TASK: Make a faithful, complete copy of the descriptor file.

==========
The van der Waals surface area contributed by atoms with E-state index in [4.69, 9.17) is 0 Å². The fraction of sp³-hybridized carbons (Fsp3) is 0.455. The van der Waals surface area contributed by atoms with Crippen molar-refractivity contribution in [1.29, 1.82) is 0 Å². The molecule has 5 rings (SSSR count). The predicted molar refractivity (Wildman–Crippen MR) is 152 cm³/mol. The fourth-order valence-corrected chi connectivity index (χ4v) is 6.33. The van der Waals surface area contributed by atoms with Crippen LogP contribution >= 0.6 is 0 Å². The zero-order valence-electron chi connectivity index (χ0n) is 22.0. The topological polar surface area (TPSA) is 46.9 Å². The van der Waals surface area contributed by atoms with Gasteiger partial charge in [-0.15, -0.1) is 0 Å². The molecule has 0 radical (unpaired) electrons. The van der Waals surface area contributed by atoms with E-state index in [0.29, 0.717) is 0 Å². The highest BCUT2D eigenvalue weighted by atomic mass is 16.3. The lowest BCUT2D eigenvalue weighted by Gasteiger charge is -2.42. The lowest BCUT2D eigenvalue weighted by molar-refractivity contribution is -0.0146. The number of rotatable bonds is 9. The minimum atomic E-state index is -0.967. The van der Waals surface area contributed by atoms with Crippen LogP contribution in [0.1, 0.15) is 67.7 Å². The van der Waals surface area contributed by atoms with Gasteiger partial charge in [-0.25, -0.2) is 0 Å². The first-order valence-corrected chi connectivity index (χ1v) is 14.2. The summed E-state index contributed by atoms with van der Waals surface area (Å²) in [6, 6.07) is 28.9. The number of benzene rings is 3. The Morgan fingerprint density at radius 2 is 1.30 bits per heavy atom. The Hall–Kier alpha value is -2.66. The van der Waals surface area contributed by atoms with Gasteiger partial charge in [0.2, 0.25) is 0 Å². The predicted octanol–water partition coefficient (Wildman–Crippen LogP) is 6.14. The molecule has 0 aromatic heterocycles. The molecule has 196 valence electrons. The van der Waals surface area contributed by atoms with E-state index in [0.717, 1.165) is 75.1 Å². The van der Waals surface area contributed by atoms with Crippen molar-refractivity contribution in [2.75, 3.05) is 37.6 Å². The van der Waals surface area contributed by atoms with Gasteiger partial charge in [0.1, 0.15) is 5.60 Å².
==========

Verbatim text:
The van der Waals surface area contributed by atoms with E-state index in [4.69, 9.17) is 0 Å². The fraction of sp³-hybridized carbons (Fsp3) is 0.455. The van der Waals surface area contributed by atoms with Crippen molar-refractivity contribution in [1.29, 1.82) is 0 Å². The molecule has 5 rings (SSSR count). The predicted molar refractivity (Wildman–Crippen MR) is 152 cm³/mol. The fourth-order valence-corrected chi connectivity index (χ4v) is 6.33. The van der Waals surface area contributed by atoms with Crippen LogP contribution >= 0.6 is 0 Å². The zero-order valence-electron chi connectivity index (χ0n) is 22.0. The topological polar surface area (TPSA) is 46.9 Å². The van der Waals surface area contributed by atoms with Gasteiger partial charge in [-0.15, -0.1) is 0 Å². The molecule has 0 radical (unpaired) electrons. The van der Waals surface area contributed by atoms with E-state index in [0.29, 0.717) is 0 Å². The highest BCUT2D eigenvalue weighted by atomic mass is 16.3. The lowest BCUT2D eigenvalue weighted by Gasteiger charge is -2.42. The lowest BCUT2D eigenvalue weighted by molar-refractivity contribution is -0.0146. The number of rotatable bonds is 9. The minimum atomic E-state index is -0.967. The van der Waals surface area contributed by atoms with Crippen LogP contribution in [0.1, 0.15) is 67.7 Å². The van der Waals surface area contributed by atoms with Gasteiger partial charge in [-0.25, -0.2) is 0 Å². The first-order valence-corrected chi connectivity index (χ1v) is 14.2. The summed E-state index contributed by atoms with van der Waals surface area (Å²) in [6, 6.07) is 28.9. The number of benzene rings is 3. The Morgan fingerprint density at radius 2 is 1.30 bits per heavy atom. The Hall–Kier alpha value is -2.66. The van der Waals surface area contributed by atoms with Gasteiger partial charge in [0.2, 0.25) is 0 Å². The predicted octanol–water partition coefficient (Wildman–Crippen LogP) is 6.14. The molecule has 0 aromatic heterocycles. The molecule has 196 valence electrons. The van der Waals surface area contributed by atoms with E-state index in [0.717, 1.165) is 75.1 Å². The van der Waals surface area contributed by atoms with Crippen molar-refractivity contribution in [2.75, 3.05) is 37.6 Å². The van der Waals surface area contributed by atoms with Gasteiger partial charge in [0.1, 0.15) is 5.60 Å².